A Review of
Friendship: The Heart of Being Human
(Pastoring for Life series)
Victor Lee Austin
Paperback: Baker Academic, 2020
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Reviewed by Scott J. Pearson
How everyday life intertwines with the Christian faith has always interested me. In this work, Episcopal priest Victor Lee Austin attempts to analyze just that by making a compelling case that friendship is a universal theme within Christian theology. While many would use the traditional term “love” to apply to these circumstances, by using a new term, Austin brings freshness and nuance to the issue.
He starts by analyzing why friendship does not hold a prominent place in contemporary church discussions. Marriage, not friendship, tends to maintain a central place in ecclesial discussions. This is unfortunate as friendship seems to be a more universal concept than marriage. Further, singles often complain about how the church overlooks them, and contemporary family units are becoming less traditional. Into this discussion, Austin relates his own story as a widower.
He then ties his understanding of friendship to classical texts from Aristotle and Plato. Neither of them comes to a definitive conclusion. They end up throwing about several concepts that are key to understanding the dynamic, but do not land on an authoritative definition. He notes that this ancient Greek culture held friendship in higher regard than marriage.
He traces the concept of friendship throughout the Christian scriptures. While many would exclusively focus on tried-and-true examples like David and Jonathan, Austin attempts to tie friendship into such disparate and varied episodes like the Garden of Eden, the story of Job, and Jesus’s mission to the cross. By finding friendship as a relevant motive throughout the Biblical narrative of redemption, he makes his case that this concept is neglected within theological circles.
In Christian history, he contends that love and friendship take a rightful lead in the writings of Augustine of Hippo and play a significant role in Thomas Aquinas’s theology. These two heavy hitters set the tone, but Austin then pivots to a text by an obscure 12th-century Scottish monk named Aelred of Rievaulx. Aelred once served in the court of the king and so understood first-hand the leverage of relationships among people of power. He sought to see spiritual friendship as the point of the Christian life. Being friendly with others stems simply from the overflow of Christian redemption.
Then, in what I judge as the main weak point of this otherwise helpful work, Austin diverges on a long diatribe about sex and celibacy. While I don’t necessarily disagree with his position that contemporary Western society over-emphasizes sex to the detriment of friendship, he comes off as somewhat obsessive about this concept. In so doing, he belabors the point instead of stating his position simply. Perhaps I am too much reminded of some reactionary sermons of my youth where pastors tried to grab cheap cultural relevance by talking about sex. Were I editing this text, I would have reorganized this chapter and attempted to make the point more succinct and straightforward.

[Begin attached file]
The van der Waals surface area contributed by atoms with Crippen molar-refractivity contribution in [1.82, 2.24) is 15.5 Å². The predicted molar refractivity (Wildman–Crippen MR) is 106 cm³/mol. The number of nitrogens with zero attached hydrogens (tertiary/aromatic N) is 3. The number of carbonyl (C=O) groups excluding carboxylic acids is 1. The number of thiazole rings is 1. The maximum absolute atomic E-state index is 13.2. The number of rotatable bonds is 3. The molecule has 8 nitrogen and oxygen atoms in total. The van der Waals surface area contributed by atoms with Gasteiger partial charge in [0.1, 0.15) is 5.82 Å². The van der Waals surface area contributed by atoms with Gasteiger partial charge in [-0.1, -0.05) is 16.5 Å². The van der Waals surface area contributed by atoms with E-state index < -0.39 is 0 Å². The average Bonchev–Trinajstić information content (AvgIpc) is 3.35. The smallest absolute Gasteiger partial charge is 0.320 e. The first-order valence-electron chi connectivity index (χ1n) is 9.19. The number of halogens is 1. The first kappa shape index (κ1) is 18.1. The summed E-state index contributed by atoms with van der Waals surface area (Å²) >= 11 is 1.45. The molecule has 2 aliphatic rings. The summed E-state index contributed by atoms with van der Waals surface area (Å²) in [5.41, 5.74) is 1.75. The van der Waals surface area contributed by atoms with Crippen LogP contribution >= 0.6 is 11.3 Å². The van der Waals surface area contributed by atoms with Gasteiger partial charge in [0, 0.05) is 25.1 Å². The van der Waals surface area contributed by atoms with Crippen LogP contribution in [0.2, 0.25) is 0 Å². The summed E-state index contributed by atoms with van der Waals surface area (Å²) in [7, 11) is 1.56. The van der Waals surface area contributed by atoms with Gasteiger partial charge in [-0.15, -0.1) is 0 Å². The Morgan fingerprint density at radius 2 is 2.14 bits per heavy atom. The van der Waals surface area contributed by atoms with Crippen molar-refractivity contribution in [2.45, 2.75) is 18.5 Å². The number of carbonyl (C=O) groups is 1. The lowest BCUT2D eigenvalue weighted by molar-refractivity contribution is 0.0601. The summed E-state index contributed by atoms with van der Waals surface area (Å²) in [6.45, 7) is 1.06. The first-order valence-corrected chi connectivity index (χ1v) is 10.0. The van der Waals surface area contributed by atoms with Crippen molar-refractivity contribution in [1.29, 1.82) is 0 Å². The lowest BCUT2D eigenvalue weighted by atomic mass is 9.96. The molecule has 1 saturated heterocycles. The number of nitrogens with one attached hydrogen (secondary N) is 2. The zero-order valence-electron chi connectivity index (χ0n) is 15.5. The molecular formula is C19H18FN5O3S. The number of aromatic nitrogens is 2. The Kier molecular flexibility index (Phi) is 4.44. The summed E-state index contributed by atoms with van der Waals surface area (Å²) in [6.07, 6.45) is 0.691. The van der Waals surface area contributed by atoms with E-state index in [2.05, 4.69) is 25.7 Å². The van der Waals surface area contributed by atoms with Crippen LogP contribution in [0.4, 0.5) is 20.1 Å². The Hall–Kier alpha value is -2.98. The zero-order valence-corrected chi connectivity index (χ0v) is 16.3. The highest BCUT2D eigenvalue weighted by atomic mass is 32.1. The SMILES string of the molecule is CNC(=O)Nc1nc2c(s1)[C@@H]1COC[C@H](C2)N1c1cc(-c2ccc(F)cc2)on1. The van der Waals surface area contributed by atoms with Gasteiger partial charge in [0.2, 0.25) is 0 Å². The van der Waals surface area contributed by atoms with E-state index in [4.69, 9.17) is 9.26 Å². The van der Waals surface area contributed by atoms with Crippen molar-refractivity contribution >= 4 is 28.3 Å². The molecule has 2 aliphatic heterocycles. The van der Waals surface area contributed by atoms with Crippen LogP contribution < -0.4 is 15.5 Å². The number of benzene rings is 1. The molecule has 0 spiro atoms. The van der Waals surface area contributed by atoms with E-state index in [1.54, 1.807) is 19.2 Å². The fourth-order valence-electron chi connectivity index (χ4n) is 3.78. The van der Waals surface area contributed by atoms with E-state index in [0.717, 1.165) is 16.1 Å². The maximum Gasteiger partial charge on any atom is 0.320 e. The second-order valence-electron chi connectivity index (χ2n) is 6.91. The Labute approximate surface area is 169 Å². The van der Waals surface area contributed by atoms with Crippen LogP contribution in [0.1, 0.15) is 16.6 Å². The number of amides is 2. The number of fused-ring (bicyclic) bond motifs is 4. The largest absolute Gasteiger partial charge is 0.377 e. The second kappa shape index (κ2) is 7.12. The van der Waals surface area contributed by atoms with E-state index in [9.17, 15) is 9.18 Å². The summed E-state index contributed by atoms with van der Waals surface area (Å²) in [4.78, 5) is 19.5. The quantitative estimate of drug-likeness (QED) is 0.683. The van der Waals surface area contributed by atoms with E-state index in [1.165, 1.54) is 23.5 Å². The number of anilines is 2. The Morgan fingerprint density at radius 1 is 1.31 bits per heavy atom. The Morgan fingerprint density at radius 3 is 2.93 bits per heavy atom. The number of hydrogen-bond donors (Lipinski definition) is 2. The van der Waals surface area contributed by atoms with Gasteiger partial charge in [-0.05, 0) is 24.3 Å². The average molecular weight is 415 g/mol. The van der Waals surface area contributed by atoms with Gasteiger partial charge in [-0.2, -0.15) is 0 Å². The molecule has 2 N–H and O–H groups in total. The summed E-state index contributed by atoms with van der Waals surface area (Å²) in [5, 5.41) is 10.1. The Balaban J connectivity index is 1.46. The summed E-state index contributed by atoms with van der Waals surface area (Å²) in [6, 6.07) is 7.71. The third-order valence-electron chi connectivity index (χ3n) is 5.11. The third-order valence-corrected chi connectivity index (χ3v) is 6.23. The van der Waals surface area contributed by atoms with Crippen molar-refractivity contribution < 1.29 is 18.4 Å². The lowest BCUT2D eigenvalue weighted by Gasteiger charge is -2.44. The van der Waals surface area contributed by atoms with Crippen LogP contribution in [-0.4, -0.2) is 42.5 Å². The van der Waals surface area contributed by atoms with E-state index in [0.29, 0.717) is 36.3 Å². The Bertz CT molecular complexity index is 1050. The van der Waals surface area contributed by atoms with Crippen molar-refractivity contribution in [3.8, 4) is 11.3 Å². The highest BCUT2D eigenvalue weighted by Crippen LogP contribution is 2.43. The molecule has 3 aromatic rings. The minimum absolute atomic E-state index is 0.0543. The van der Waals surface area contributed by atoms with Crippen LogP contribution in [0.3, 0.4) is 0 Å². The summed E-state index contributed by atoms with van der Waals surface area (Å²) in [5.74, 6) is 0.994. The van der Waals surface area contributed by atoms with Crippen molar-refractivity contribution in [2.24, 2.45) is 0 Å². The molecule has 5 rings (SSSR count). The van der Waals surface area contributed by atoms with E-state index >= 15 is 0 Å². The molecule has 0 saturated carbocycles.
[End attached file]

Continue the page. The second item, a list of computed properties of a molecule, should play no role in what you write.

Then, in an obvious move, Austin attempts to find friendship eternally in the Trinity. By mixing the concepts of love and friendship, he can mix Augustine’s Trinitarianism (God as Lover, Beloved, and the Love that Proceeds) with his own theological concept of friendship.
Finally, he depicts a hodgepodge of examples from literature that many of us are familiar with from modern culture (e.g., Harry Potter, Lord of the Rings, Huck Finn). While many – even those that write within the church – would start and end there, these act as a mere postscript to Austin’s main argument grounded in classical philosophy and Christian theology.
Very few humans, regardless of religious bent, would argue that the world needs less friendship. As such, Austin treads on very safe ground in addressing this topic. Nonetheless, as chronicled above, he analyzes friendship by taking several unanticipated turns. In fact, he inspired me (a longtime fan of Plato’s dialogues) to pick up Lysis, Plato’s treatment on friendship. I welcome anything that would help me help others make this world a less cold place.
Overall, this treatment provides a nice, short (173 pages with only 155 pages of main text) theological argument for the centrality of friendship in Christian spirituality. It can serve as a launching pad for discussion among Christian parishioners or interesting engagement in homilies. In fact, I plan to use Victor Lee Austin’s discussion of the nature of friendship in the story of Job to lead discussion in a Sunday School class soon. This book is appropriately part of a series entitled, “Pastoring for Life,” but its appropriate audience probably spans wider than pastors. Lay folk interested in ministering to fellow humans can also be served by this accessible text. After all, friendship is a gift from God for all of us.
Scott J. Pearson
Scott writes biomedical software for an academic medical center in Nashville, Tennessee. His wife works for a local, faith-based refugee agency founded by refugees for refugee families in Nashville as well. Scott’s book blog is at www.scottjpearson.com, and his wife’s agency is at www.legacymissionvillage.com.
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